Due to our investigations, we have exposed organised ivory trafficking networks in China, Laos, Malaysia, Malawi, Mozambique, Tanzania, Vietnam and Zambia that have been responsible for the large-scale destruction of elephant populations across Africa.
The paper, which appears in the journal Nature Human Behaviour, incorporates results from DNA testing of more than 4,000 African elephant tusks from 49 different ivory seizures made in 12 African nations over a 17-year period.
Malaysian national Teo Boon Ching has been involved in the wildlife trade for two decades with business links in Guangzhou, China and Bangkok, Thailand. He operates a transportation service for illicit wildlife products from Johor in Malaysia on to other destinations including Laos and China. He was arrested in Thailand in March 2015 along with his Thai partner Sririchai Sridanont for possession of 135kg of African elephant ivory. Despite his arrest he evaded prosecution and continues his wildlife smuggling exploits. He is implicated in a recent rhino horn seizure in August 2018.
Humans have coveted ivory for thousands of years, and demand eventually pushed elephants to the brink. International trade in their tusks is now banned, but a newer product on the global market could be fuelling the flames for elephants: mammoth tusks.
Using data from a previous DNA study by coauthor Samuel Wasser, the team also was able to tell where the elephants had lived. Through this, they discovered that tusks from East Africa were moving faster than those from other regions. This, said Uno, could be because East African elephants are exposed in open savannahs, where they can be shot down with abandon and the ivory shipped out quickly. In other regions, they dwell in dense forests, where they are harder to harvest en masse.
In those and other nations, ivory is a way to flaunt social rank and wealth by owning jewelry, ornaments and exquisite sculptures fashioned from ivory. Chinese medicine also touts ground ivory for curing everything from epilepsy to sore throats.
THE twenty-eight countries most responsible for the deaths of African elephants have been revealed in a new report, but other major offenders avoided censure as they failed to provide information or seize any ivory.
South Africa's claim that its elephants were well managed was not seriously challenged. However, its role in the illegal ivory trade and slaughter of elephants in neighbouring countries was exposed in numerous news articles of the time, as part of its policy of destabilisation of its neighbours. 95% of South Africa's elephants were found in Kruger National Park which was partly run by the South African Defence Force (SADF) which trained, supplied and equipped the rebel Mozambique army RENAMO. RENAMO was heavily implicated in large-scale ivory poaching to finance its army.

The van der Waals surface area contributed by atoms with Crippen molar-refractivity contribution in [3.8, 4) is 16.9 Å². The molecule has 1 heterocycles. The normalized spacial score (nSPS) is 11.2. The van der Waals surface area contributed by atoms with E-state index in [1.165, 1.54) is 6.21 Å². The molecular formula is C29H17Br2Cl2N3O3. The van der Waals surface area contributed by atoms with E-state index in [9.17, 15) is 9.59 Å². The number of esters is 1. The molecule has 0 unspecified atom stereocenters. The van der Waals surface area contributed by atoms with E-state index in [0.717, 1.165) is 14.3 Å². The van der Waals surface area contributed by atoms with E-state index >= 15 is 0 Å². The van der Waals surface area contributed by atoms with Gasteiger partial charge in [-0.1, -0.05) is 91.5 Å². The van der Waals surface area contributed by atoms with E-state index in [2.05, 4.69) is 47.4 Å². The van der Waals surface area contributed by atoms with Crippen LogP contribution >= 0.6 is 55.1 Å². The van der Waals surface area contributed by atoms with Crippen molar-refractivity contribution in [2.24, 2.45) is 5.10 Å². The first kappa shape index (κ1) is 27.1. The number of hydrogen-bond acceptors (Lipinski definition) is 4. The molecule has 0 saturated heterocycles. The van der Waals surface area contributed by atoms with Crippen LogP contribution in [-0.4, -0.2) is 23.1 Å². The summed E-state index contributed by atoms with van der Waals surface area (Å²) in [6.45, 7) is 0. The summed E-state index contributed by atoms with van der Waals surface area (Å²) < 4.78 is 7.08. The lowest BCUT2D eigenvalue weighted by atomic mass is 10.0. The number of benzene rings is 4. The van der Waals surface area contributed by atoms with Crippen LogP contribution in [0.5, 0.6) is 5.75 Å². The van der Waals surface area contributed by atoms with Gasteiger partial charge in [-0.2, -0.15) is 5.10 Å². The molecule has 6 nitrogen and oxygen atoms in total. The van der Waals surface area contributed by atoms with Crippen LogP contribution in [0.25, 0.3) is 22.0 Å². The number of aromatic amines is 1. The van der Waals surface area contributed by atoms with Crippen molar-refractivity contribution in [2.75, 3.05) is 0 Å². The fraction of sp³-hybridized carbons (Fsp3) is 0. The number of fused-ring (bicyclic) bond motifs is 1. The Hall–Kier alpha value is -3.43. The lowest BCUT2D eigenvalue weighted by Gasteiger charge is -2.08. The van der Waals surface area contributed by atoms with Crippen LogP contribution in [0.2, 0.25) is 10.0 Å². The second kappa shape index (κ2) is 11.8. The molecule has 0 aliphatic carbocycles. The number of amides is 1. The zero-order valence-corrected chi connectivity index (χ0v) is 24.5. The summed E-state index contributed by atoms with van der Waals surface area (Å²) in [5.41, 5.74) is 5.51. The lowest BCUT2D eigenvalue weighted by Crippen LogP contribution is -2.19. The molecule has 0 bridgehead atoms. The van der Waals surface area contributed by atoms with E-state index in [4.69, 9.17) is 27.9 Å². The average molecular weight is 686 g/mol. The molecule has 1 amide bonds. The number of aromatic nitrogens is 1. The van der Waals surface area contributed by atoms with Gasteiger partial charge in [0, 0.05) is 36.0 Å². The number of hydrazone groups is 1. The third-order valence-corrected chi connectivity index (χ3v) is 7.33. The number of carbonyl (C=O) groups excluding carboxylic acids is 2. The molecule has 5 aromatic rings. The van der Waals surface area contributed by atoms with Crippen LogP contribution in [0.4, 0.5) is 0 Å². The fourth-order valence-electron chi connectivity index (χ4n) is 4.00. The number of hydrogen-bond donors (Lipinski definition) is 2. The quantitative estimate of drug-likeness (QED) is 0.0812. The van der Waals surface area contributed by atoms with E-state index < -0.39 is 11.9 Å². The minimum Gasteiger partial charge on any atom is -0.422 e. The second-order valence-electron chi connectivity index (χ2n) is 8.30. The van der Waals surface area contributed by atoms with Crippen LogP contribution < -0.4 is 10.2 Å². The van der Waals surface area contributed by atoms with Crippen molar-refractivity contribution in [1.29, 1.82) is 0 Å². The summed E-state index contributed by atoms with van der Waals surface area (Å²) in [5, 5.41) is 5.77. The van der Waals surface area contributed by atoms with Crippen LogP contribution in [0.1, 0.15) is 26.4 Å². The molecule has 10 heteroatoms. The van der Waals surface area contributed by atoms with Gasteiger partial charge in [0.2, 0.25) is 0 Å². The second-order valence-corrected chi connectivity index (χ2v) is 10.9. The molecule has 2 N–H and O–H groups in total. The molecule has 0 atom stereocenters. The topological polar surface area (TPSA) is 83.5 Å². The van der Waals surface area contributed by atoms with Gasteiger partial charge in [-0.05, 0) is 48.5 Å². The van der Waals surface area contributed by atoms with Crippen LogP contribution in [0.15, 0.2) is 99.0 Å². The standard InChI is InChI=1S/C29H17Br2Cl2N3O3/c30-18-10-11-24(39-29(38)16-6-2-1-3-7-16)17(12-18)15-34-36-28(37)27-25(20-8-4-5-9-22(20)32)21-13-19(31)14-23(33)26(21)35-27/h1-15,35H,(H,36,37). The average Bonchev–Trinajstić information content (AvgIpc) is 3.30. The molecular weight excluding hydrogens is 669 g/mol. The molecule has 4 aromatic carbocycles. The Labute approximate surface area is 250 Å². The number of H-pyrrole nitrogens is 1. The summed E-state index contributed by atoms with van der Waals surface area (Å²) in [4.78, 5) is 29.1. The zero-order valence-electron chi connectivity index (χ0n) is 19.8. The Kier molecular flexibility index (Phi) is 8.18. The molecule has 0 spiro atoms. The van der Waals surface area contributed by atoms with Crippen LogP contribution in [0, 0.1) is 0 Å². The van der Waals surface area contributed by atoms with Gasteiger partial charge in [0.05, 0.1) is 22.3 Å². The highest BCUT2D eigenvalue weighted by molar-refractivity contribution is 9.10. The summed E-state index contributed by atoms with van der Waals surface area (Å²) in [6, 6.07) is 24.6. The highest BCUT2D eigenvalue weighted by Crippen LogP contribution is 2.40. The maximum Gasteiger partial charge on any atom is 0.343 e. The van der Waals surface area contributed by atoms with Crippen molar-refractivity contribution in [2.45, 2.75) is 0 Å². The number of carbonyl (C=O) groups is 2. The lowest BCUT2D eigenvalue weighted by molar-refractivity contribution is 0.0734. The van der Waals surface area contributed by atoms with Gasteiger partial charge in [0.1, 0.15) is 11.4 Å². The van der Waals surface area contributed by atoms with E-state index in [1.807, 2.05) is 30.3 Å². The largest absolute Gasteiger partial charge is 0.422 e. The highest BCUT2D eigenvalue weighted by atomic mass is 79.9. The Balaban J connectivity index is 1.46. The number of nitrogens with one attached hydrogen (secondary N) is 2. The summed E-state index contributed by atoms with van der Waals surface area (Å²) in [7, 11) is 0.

Zimbabwe had embraced "sustainable" use policies of its wildlife, seen by some governments and the WWF as a pattern for future conservation. Conservationists and biologists hailed Zimbabwe's Communal Areas Management Programme for Indigenous Resources (CAMPFIRE) as a template for community empowerment in conservation. The failure to prevent the Appendix One listing through CITES came as a blow to this movement. Zimbabwe may have made the career of some biologists, but it was not honest with its claims. The government argued the ivory trade would fund conservation efforts, but revenues were instead returned to the central treasury. Its elephant census was accused of double counting elephants crossing its border with Botswana by building artificial waterholes. The ivory trade was also wildly out of control within its borders, with Zimbabwe National Army (ZNA) involvement in poaching in Gonarezhou National Park and other areas. More sinister was the alleged murder of a string of whistle-blowers, including a Capt. Nleya, who claimed the ZNA was involved in rhinoceros and elephant poaching in Mozambique. Nleya was found hanged at his army barracks near Hwange National Park. The death was reported as suicide by the army, but declared a murder by a magistrate. Nleya's widow was reportedly later threatened by anonymous telephone calls.
In 2018, a study by Avaaz sponsored by Oxford University indicated that legal antique ivory trading in the European Union continues to fuel the poaching of elephants. It is believed that a legal loophole that allows for the trading of old ivory masks the sale of items made of ivory from more recently killed elephants.